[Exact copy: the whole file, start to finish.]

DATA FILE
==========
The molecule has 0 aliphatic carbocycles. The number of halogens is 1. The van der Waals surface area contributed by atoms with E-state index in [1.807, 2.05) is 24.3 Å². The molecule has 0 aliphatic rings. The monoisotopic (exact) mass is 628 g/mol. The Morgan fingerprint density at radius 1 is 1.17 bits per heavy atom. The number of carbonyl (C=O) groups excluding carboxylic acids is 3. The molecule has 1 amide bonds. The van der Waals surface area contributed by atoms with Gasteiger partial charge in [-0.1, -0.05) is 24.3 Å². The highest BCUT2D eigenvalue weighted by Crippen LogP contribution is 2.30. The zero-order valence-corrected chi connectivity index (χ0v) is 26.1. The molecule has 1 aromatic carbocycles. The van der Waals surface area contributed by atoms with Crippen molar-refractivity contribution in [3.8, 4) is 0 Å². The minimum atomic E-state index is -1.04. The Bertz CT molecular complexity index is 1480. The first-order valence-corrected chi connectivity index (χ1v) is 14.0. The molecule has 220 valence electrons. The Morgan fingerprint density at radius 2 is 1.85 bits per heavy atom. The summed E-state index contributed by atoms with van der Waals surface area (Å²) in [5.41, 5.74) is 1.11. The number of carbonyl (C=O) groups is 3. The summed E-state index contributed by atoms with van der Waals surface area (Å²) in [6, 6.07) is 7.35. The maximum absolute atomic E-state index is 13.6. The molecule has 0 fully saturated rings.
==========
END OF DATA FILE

The molecule has 0 aliphatic carbocycles. The number of halogens is 1. The van der Waals surface area contributed by atoms with E-state index in [1.807, 2.05) is 24.3 Å². The molecule has 0 aliphatic rings. The monoisotopic (exact) mass is 628 g/mol. The Morgan fingerprint density at radius 1 is 1.17 bits per heavy atom. The number of carbonyl (C=O) groups excluding carboxylic acids is 3. The molecule has 1 amide bonds. The van der Waals surface area contributed by atoms with Gasteiger partial charge in [-0.1, -0.05) is 24.3 Å². The highest BCUT2D eigenvalue weighted by Crippen LogP contribution is 2.30. The zero-order valence-corrected chi connectivity index (χ0v) is 26.1. The molecule has 1 aromatic carbocycles. The van der Waals surface area contributed by atoms with Crippen molar-refractivity contribution in [3.8, 4) is 0 Å². The minimum atomic E-state index is -1.04. The Bertz CT molecular complexity index is 1480. The first-order valence-corrected chi connectivity index (χ1v) is 14.0. The molecule has 220 valence electrons. The Morgan fingerprint density at radius 2 is 1.85 bits per heavy atom. The summed E-state index contributed by atoms with van der Waals surface area (Å²) in [5.41, 5.74) is 1.11. The number of carbonyl (C=O) groups is 3. The summed E-state index contributed by atoms with van der Waals surface area (Å²) in [6, 6.07) is 7.35. The maximum absolute atomic E-state index is 13.6. The molecule has 0 fully saturated rings.